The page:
But Geralt doesn't even need a blade. He holds out a hand and blasts a spray of roaring embers into the nearest man's face. I forgot that he could do magic. The victim reels away with a scream. Geralt follows up with a series of blade strikes, arranging light and heavy blows into a violent morse code of pummelling. Geralt dismantles foes with more flair than ever. The Witcher 3 has 96 motion-captured strike animations, compared with The Witcher 2's 20. It takes just moments to put the man out of his misery.
"Geralt doesn't need a blade. He holds out a hand and blasts a spray of roaring embers into the nearest man's face."
The rest of the group follow, and it's soon time to move on. The demo skips forward to save travel time, transporting us directly to the distant bridge between the rocks. Lukasz spins the camera again so we can see the forest we started in. “You can go everywhere you can see, even here,” Badowski adds with a gesture. At first I assume he's pointing to a fort at the far end of the huge, crescent shaped bay, but I'm wrong. He's indicating the pale outline of an entirely different island. We're in the midst of the Skellige archipelago, which itself makes up only one part of the whole world map. Barring a few especially distant quest instances, the world streams seamlessly, without loading screens.
The bridge serves as the only entrance to a perilously poised castle that clings, limpet-like, to a great spike of rock reaching out of the sea. It's home to the Jarl, a broad, affable bear of a man who greets Geralt on top of the fort's tallest turret. A storm crackles moodily in the distance as Crach explains his dilemma. His hotheaded son – and likely successor to his crown – has ventured out to 'the island from which none return'. He hasn't returned.
Geralt agrees to help, but not before the pair have exchanged a little small talk. They discuss the politics of the Skellige islands with an offhand familiarity that's convincing and informative. Geralt may be terse, but he's not a blank avatar. He knows much about his world that the player doesn't, and isn't afraid to express it. Does this put distance between the world and the player authoring his every move? Perhaps, but Geralt's intelligence grants him a degree of status and autonomy in his world that's more empowering than alienating. His banter is the by-product of a knowledgeable and well-informed mind. It makes Geralt more likeable, and lends credence to the fiction.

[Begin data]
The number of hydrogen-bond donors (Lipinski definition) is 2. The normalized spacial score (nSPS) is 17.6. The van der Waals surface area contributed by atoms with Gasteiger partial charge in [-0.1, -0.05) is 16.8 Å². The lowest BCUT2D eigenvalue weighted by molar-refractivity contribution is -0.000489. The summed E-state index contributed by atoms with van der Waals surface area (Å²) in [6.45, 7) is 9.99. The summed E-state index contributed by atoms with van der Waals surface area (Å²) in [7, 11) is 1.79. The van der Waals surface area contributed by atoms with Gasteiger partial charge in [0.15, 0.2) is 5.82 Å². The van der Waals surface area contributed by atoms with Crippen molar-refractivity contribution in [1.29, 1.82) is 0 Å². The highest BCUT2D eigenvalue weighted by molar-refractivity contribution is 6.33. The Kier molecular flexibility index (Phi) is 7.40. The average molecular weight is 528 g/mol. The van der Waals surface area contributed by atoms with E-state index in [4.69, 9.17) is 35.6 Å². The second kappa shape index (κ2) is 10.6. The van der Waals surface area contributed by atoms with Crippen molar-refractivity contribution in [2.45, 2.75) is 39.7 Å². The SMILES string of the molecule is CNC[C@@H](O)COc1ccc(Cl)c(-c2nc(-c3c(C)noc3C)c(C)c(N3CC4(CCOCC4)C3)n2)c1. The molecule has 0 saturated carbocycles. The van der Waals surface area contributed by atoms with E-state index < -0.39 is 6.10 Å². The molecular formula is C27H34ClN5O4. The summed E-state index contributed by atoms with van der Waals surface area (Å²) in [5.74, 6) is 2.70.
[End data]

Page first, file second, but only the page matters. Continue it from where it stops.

"A bustling settlement huddles around the base of the outcrop, far below the battlements of castle Crach"
Pleasantries concluded, Geralt takes a rickety wooden rope elevator down the sheer cliff-face. A bustling settlement huddles around the base of the outcrop, far below the battlements of castle Crach. Fans of The Witcher 2's busy townships won't be disappointed. A muddy thoroughfare holds apart a ramshackle collection of grimy structures. Flickering lanterns appease the gloom of the cliff's shadow and sweary arguments rise above the white noise of the ocean. Dozens of grubby peasants loiter near braziers, gossiping loudly and huddling for warmth.
Geralt strides past the serfs, crooks and drunks lingering in the open and enters an even noisier tavern. There he extracts information on the mysterious island from a boozeaddled navigator. Swaying, the longfaced lunk launches into a story about an adventurer he once knew, but barely manages a sentence before Geralt tells him to shut up and get to the point. Geralt has a knack for saying exactly what I'm thinking.
Then our journey takes a surprising turn. Geralt hops into a boat and sails off into the ocean. You have full control of your vessel. If you choose, you can abandon the main quest and say hello to some other cultures on neighbouring islands, but for the purposes of the demo, we stay on-mission. As the 'island from which none return' looms large, a huge longboat sails past, and I hear the ominous sound of sailors singing a grim sea shanty. Off the bow, a whale surfaces momentarily, then vanishes with a flick of its tail. Once you've discovered a location, you're free to fast-travel there at any time, but the first time round you'll have to discover it for yourself.
"A monstrous green humanoid stomps into view, dressed in crude armour made from ropes, planks and bones."
The doomed island is not a cheerful place. Black stone pathways snake inland, strewn with broken bodies. It's a sensible moment to deploy Geralt's 'Witcher sense'. It's a new passive ability – not dissimilar to Batman: Arkham City's detective mode – designed to present Geralt's monster hunting expertise as an environmental overlay. When speared on a splintered tree trunk nearby. “Lifted, and then dropped,” he murmurs. The imagined scene plays out in the environment. A blue spectre appears, is lifted off his feet, struggles against an unseen airborne assailant, and is thrown violently onto the spike. This particular investigation is unfolding as part of a long, involved story mission, but Geralt can use the same technique to hunt monsters the world over. These side missions will be his primary source of income. For the first time in the series, we'll earn a wage doing proper Witcher work.
The culprit in this case isn't hard to find. In a short cutscene, Geralt rounds a corner and spots a gaggle of harpies around the hull of a half-built galleon. Then the earth shakes with slow, sure footsteps. As Geralt takes cover, a monstrous green humanoid stomps into view, dressed in crude armour made from ropes, planks and bones. I don't need Witcher sense to know it's a giant.